Before Russian President Vladimir Putin launched the full-scale invasion of Ukraine, Moscow’s affluent Patriarch Ponds district was regularly packed with the capital’s movers and shakers. One year on, with the exodus of the country’s rich and famous, its lavish bars and restaurants are stuck treading water and gasping for air.
Affectionately known as ‘Patriki,’ Patriarch Ponds is the centre of Moscow’s high society, and the spot where the intelligentsia mingles with oligarchs, celebrities and affluent ex-pats. This area is known countrywide for its exorbitant prices and its literary heritage, primarily as the former neighbourhood of acclaimed writer Mikhail Bulgakov.
Before the war, its pricey bars and restaurants were invariably teeming with patrons more than happy to loosen their purse strings and pay through the nose for a high-class experience. Since then, the steady weekday hum of foot traffic has dwindled significantly, and Patriarch Ponds’ establishments are almost entirely reliant on the ever-bustling Friday and Saturday nights.
While the majority of bars, restaurants and nightclubs have managed to stay open, the war means that many of the district’s most loyal patrons have fled the country, cutting off a vital source of income. Growing costs for imports have also put the squeeze on proprietors, forcing them to increase prices even further, excluding many of the relatively affluent but price-sensitive Russians.
“I used to come here every weekend, but the vibe has worsened in the last year,” Daria Nazarova, a Muscovite nursing an Aperol Spritz in the popular Kianu bar, lamented to BNE.
“It’s not because I can’t afford it. I’m lucky, I can, but most people don’t want to go out as regularly as before. Many of my friends are cutting back on expenses, and lots of them now live abroad – mainly in Dubai.”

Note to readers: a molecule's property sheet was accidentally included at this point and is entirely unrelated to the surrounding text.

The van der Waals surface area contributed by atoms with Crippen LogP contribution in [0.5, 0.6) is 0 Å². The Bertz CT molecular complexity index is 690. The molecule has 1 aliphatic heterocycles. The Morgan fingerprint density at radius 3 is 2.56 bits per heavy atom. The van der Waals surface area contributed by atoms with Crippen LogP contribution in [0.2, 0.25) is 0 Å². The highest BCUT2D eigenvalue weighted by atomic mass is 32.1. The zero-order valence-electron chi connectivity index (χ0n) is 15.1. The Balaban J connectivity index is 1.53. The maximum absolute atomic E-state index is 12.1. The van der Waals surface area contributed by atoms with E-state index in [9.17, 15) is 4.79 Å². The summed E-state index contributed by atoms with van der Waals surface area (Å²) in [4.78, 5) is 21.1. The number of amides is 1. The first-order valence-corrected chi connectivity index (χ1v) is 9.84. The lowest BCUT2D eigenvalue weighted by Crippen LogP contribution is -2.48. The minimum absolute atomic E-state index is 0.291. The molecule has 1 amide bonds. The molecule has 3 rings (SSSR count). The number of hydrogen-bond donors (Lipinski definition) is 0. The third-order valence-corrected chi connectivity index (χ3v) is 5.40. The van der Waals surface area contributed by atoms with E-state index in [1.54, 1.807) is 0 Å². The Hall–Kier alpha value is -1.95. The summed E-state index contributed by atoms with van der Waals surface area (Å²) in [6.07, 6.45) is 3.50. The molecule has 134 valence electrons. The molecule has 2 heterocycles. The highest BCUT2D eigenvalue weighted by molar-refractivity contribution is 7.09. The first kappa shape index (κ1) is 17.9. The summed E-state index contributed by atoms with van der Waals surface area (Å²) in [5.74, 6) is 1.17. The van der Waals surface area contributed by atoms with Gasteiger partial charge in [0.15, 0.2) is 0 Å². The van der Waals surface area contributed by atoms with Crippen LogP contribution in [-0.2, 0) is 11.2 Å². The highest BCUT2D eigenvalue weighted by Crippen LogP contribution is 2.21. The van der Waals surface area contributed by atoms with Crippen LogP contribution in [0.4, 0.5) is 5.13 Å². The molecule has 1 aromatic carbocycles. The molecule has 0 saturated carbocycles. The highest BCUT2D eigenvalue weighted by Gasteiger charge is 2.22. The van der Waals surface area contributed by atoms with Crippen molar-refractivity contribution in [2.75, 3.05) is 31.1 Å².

Daria isn’t the only one with an overwhelming feeling that something has changed. Nestled among the other patrons of the Kianu bar sat a cadre of IT professionals who had fled the country in September 2022, escaping Putin’s order to mobilise hundreds of thousands of men to fight in Ukraine. A few short weeks later, they opted to return to Moscow.
“I’m against the war, but I love Russia, and especially Moscow,” one of the men, aged 24, said. “However, I can’t deny that my life in Moscow has gotten significantly worse in the last year.”
A brief walk down Malaya Bronnaya, the main street in Patriarch Ponds, tells the tale of the district's fortunes. Come Friday or Saturday night, the streets pulsate with the energy of well-dressed couples and groups of 20-somethings, all eager to partake in the district's famous food, drink and party scene. On a Wednesday night, however, even the most popular places are suffering.
At one bar – where the evening shift manager asked to remain unnamed – there have been cuts in staffing, and even fears of closure.
“To put it bluntly, the war really fucked us,” she said. “We managed to weather the COVID-19 storm by pivoting to takeout orders and opening our summer veranda. The invasion came just as we were close to a full recovery.”
Even before the war, the soaring prices in Patriarch Ponds' swanky restaurants had already placed them firmly out of reach for the average Muscovite. But, with the sudden and brutal hike in the cost of importing foreign food and food, establishments have been forced to turn to Russian sources, whose logistics are not as robust or efficient as international food conglomerates.
Expenses have further been fuelled by the district’s sky-high rents, which show no sign of falling. On Avito, a popular website for buying and renting real estate, one small lot on Malaya Bronnaya street is on offer for RUB1.5mn ($20,000) per month.
In addition to high rents and growing prices, business owners have been grappling with a host of other mounting expenses, including importing high-quality kitchen equipment and sourcing spare parts to fix appliances made by companies that have now fled the Russian market.
“Despite the downturn, things have improved significantly when compared to the initial drop in business in March and April 2022,” the shift manager continued. “Furthermore, after a year of sanctions, we have managed to find alternative, local sources for a lot of our food.”
Despite the hardships, Patriarch Ponds still has very few empty buildings. Restaurants and bars that go bust are quickly replaced with newer, trendier spots. Those include ‘Alice,’ a restaurant that was included in the MICHELIN Guide in 2022 – the first to include Russian establishments. In its place sits ‘Amy,’ a spot that has rapidly become known for celebrity spotting.
Other openings include a new location of Coffeemania, a wildly popular yet ludicrously overpriced coffee shop chain that has become a staple of the city’s wealthy.
And, despite the downbeat perspective of almost everyone working in the area’s hospitality industry, there is also a glimmer of hope that the tide may soon turn with the changing of the seasons and as the winter comes to an end.